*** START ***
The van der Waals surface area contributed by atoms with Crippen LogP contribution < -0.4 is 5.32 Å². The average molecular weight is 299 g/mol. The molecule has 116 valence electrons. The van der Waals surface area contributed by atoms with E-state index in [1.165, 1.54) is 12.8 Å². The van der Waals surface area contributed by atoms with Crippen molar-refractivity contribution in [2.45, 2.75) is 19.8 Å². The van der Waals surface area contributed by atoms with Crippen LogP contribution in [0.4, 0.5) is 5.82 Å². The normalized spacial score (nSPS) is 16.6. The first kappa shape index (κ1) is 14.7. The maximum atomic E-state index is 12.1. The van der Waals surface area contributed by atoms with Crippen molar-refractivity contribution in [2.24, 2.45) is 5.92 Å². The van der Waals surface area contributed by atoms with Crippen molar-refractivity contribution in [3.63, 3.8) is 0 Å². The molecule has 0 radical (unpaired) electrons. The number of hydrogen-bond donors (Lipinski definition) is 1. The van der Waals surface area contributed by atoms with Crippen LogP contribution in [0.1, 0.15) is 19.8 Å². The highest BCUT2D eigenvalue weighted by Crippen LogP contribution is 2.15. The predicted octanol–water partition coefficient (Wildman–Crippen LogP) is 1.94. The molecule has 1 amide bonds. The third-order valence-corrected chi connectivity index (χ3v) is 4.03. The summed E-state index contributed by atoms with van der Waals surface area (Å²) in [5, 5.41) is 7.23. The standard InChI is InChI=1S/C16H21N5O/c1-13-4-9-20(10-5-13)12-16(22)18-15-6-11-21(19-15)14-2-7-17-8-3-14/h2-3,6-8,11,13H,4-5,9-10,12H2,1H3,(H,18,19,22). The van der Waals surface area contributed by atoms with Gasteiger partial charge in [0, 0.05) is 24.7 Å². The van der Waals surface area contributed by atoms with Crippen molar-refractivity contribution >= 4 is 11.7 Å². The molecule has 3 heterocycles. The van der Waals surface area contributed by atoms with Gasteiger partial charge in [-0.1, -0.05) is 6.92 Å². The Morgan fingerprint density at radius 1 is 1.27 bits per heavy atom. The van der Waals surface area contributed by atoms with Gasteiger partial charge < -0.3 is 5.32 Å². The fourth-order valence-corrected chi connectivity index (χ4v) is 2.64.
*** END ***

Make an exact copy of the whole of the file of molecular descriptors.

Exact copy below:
The van der Waals surface area contributed by atoms with Crippen LogP contribution < -0.4 is 5.32 Å². The average molecular weight is 299 g/mol. The molecule has 116 valence electrons. The van der Waals surface area contributed by atoms with E-state index in [1.165, 1.54) is 12.8 Å². The van der Waals surface area contributed by atoms with Crippen molar-refractivity contribution in [2.45, 2.75) is 19.8 Å². The van der Waals surface area contributed by atoms with Crippen LogP contribution in [0.4, 0.5) is 5.82 Å². The normalized spacial score (nSPS) is 16.6. The first kappa shape index (κ1) is 14.7. The maximum atomic E-state index is 12.1. The van der Waals surface area contributed by atoms with Crippen molar-refractivity contribution in [2.24, 2.45) is 5.92 Å². The van der Waals surface area contributed by atoms with Crippen molar-refractivity contribution in [3.63, 3.8) is 0 Å². The molecule has 0 radical (unpaired) electrons. The number of hydrogen-bond donors (Lipinski definition) is 1. The van der Waals surface area contributed by atoms with Crippen LogP contribution in [0.1, 0.15) is 19.8 Å². The highest BCUT2D eigenvalue weighted by Crippen LogP contribution is 2.15. The predicted octanol–water partition coefficient (Wildman–Crippen LogP) is 1.94. The molecule has 1 amide bonds. The third-order valence-corrected chi connectivity index (χ3v) is 4.03. The summed E-state index contributed by atoms with van der Waals surface area (Å²) in [5, 5.41) is 7.23. The standard InChI is InChI=1S/C16H21N5O/c1-13-4-9-20(10-5-13)12-16(22)18-15-6-11-21(19-15)14-2-7-17-8-3-14/h2-3,6-8,11,13H,4-5,9-10,12H2,1H3,(H,18,19,22). The van der Waals surface area contributed by atoms with Gasteiger partial charge in [0, 0.05) is 24.7 Å². The van der Waals surface area contributed by atoms with Crippen molar-refractivity contribution >= 4 is 11.7 Å². The molecule has 3 heterocycles. The van der Waals surface area contributed by atoms with Gasteiger partial charge in [-0.1, -0.05) is 6.92 Å². The Morgan fingerprint density at radius 1 is 1.27 bits per heavy atom. The van der Waals surface area contributed by atoms with Gasteiger partial charge < -0.3 is 5.32 Å². The fourth-order valence-corrected chi connectivity index (χ4v) is 2.64.